BEST ORIGINAL SCORE: “The King’s Speech”
BEST PRODUCTION DESIGN: “Inception”
BEST COSTUME DESIGN: “Alice in Wonderland”
BEST SOUND: “Inception”
BEST VISUAL EFFECTS: “Inception”
BEST MAKEUP AND HAIR: “Alice in Wonderland”
BEST SHORT FILM: “Until the River Runs Red”
BEST SHORT FILM, ANIMATION: “The Eagleman Stag”
BEST FOREIGN LANGUAGE FILM: “The Girl with the Dragon Tattoo”
BEST ANIMATED FILM: “Toy Story 3”
RISING STAR AWARD: Tom Hardy
I recently read an article written by Steve Pond over at The Wrap, who is in the same boat as 95% of awards pundits in believing that this race is pretty much called for “The King’s Speech.” However, he outlines that there still are some outs left for “The Social Network,” particularly if it changes and ups its campaign in these last few weeks.
The film is having a great weekend, having won the USC Scripter Award last night and all but locked to win the WGA award for Best Adapted Screenplay tonight. What’s better for it is that since “The King’s Speech” wasn’t eligible for the WGA awards (even though its the best bet to win the Oscar for Best Original Screenplay), it will be a weekend in which “The King’s Speech” will actually be out of the news.
Pond’s article makes some good points. I’ve highlighted a small section of it below where he discusses how “The Social Network” might have a shot in the balloting:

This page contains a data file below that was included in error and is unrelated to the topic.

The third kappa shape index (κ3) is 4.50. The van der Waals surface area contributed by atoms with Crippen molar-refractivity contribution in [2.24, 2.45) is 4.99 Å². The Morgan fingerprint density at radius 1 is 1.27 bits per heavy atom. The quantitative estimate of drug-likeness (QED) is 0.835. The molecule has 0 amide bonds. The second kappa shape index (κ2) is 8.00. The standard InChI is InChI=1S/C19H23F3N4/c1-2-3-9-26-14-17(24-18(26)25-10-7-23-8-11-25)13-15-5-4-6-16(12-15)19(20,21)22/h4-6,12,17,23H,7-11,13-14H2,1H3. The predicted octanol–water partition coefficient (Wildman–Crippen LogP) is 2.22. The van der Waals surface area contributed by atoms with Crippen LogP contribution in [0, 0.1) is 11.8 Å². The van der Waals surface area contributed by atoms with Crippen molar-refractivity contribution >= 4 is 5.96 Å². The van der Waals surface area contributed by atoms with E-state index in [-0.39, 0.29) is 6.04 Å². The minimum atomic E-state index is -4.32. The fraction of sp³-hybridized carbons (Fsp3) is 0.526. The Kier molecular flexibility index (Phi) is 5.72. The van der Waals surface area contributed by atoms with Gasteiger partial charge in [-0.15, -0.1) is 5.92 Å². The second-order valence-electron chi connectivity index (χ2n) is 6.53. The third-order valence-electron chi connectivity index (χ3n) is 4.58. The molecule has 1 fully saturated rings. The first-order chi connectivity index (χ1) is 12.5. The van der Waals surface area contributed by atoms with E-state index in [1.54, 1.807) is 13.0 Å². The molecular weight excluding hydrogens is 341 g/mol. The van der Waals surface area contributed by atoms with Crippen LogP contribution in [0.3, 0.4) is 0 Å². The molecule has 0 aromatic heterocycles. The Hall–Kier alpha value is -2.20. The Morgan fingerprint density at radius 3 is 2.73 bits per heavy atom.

“The question that’ll face “The Social Network” on Sunday morning is whether it can capitalize on the small shot of momentum that comes from a pair of expected victories – and if so, how.
Columnists have been offering scenarios in recent days, ranging from S.T. Van Airsdale’s suggestion that David Fincher show that he actually wants the award to John Lopez’s theorythat the preferential system of ballot-counting – in which a film can win if it picks up enough number two and three votes from movies that are eliminated from contention – will help a critical favorite like “TSN.”
In fact, I’d guess that the preferential count will help “TKS” or even “The Fighter” or “Toy Story 3” more than “TSN.” The question to ask: among voters whose first choices are “Winter’s Bone,” “127 Hours,” “The Kids Are All Right,” “Inception” and “True Grit,” which film is likely to be ranked second? If the majority of those voters go for “Social Network,” it can pull off an upset; if they split their votes or rally behind something else, the Facebook flick is in trouble.”
You can read the full article here. And here’s to holding out hope:
Okay. I will admit that the HFPA really did do all right by me, last night. Overall they made some pretty good decisions, especially in officially solidifying “The Social Network” as the frontrunner for the Best Picture Oscar. If “The King’s Speech” can’t win here, I really can’t imagine it winning anywhere.